New Programs for Spouses of US Citizens and Dreamers

June 19, 2024

– Blog, Community Updates, Front Page, Legal Updates

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Update: 6/20/2024

Our friends at the American Immigration Lawyers Association (AILA) have created a helpful resource:
That has an explanatory video and flyers in English and Spanish that you can give to your clients:

On June 18, 2024, the Biden administration announced two programs that provide pathways to permanent immigration status for undocumented spouse and stepchildren of U.S. Citizens, as well as DREAMers and DACA-recipients who are graduates of American colleges. The executive action is expected to benefit nearly half a million spouses and children of U.S. Citizens who are eligible to apply for permanent lawful residency but because they have been unlawfully present in the U.S. for more than six months must travel overseas to obtain immigrant visas and may risk being barred from re-entering the U.S. for three or ten years.

The program is not operational yet. The Department of Homeland Security (DHS) must publish a regulation describing who is eligible, how to apply for the program, what the fee will be, what form to use and when they will start accepting applications. NOTHING CAN BE FILED YET.

Based on the Fact Sheets issued by the White House and the DHS, below are the basic outlines of the programs:

Program for Spouses and Stepchildren of US Citizens

Who is Eligible for the program for spouses and stepchildren of U.S. Citizens:

  • 1)
    Noncitizens Married to U.S. Citizens who:

    1. Are present in the United States without admission or parole, i.e. entered without papers (by crossing the southern border in between designated ports of entry), often referred to as EWI (entered without inspection)
    2. Have been continuously present in the United States for at least 10 years as of June 17, 2024, i.e. entered the U.S. on or before June 17, 2014, and have not left the U.S. and come back
    3. Have a legally valid marriage to a U.S. Citizen as of June 17, 2024

  • 2)
    Stepchildren of U.S. Citizens (Children of Noncitizens Married to U.S. Citizens) who:

    1. Are physically present in the United States without admission or parole
    2. Have a qualifying stepchild relationship to a U.S. citizen as of June 17, 2024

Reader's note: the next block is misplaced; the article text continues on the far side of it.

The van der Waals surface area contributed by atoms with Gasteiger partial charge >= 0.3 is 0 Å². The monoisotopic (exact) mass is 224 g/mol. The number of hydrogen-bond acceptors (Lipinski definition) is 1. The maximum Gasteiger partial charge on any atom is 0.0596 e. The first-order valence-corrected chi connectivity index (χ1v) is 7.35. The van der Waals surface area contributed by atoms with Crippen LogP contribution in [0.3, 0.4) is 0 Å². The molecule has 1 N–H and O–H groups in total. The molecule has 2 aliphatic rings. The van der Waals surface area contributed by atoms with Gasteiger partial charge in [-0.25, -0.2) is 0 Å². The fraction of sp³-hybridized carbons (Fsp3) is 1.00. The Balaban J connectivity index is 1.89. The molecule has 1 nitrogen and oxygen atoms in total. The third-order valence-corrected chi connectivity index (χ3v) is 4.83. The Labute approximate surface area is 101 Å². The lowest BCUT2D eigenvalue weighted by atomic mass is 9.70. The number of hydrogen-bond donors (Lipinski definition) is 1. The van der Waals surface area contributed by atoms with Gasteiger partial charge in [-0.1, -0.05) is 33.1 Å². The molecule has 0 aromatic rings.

What are the benefits of this program?

There are two major benefits for noncitizens eligible under this program:

  1. Employment authorization for up to three years once parole is granted, and
  2. Eligible to apply for Lawful Permanent Residency in the United States within three years of obtaining parole without having to leave the U.S. as required under the current law.

How to Apply:

Do not attempt to file anything, there is no process in place yet.

The DHS will issue a regulation to establish this process, known as parole, under which DHS will consider on a case-by-case basis whether someone will receive parole under this program. At a minimum the noncitizen will likely be required to:

  • 1)
    Submit a form with USCIS along with supporting documentation to show they meet the requirements
  • 2)
    Pay a fee
  • 3)
    Go through a background check
  • 4)
    Subject to a case-by-case review by DHS to determine:

    Whether the noncitizen merits a favorable exercise of discretion and a grant of parole by considering the following factors:

    1. The noncitizen’s previous immigration history
    2. The noncitizen’s criminal history
    3. Whether the noncitizen may pose a threat to national security and public safety based on the background check
    4. Any other relevant information available to or requested by USCIS.

Work Visa Program for DREAMers and DACA-Recipients

The White House and DHS Fact Sheets also mentioned a process concerning work visas for DACA recipients and other DREAMers. There was less detail provided about this program and the Department of State will need to release a policy update or some other action before we will know how this is going to work.

Who is Eligible for the DREAMers and DACA-Recipient Work Visa Program?

  • 1)
    Deferred Action for Childhood Arrivals (DACA) recipient or undocumented noncitizen who:

    1. Graduated from an accredited U.S. institution of higher education, and
    2. Received an offer of employment from a U.S. employer in a field related to their degree

How to Apply?

There are very few details on what this program will look like. The intention is that the Department of State will “clarif2024 and enhanc[e] the existing [employment based visa] process “to ensure that individuals who are educated in the U.S. are able to use their skills and education to benefit our country” and  “give U.S. employers increased confidence that they can hire the talent they need, and that they will be able to quickly get to work.”

We will be updating this post with more information as it comes out, so be sure to check back.

 

 

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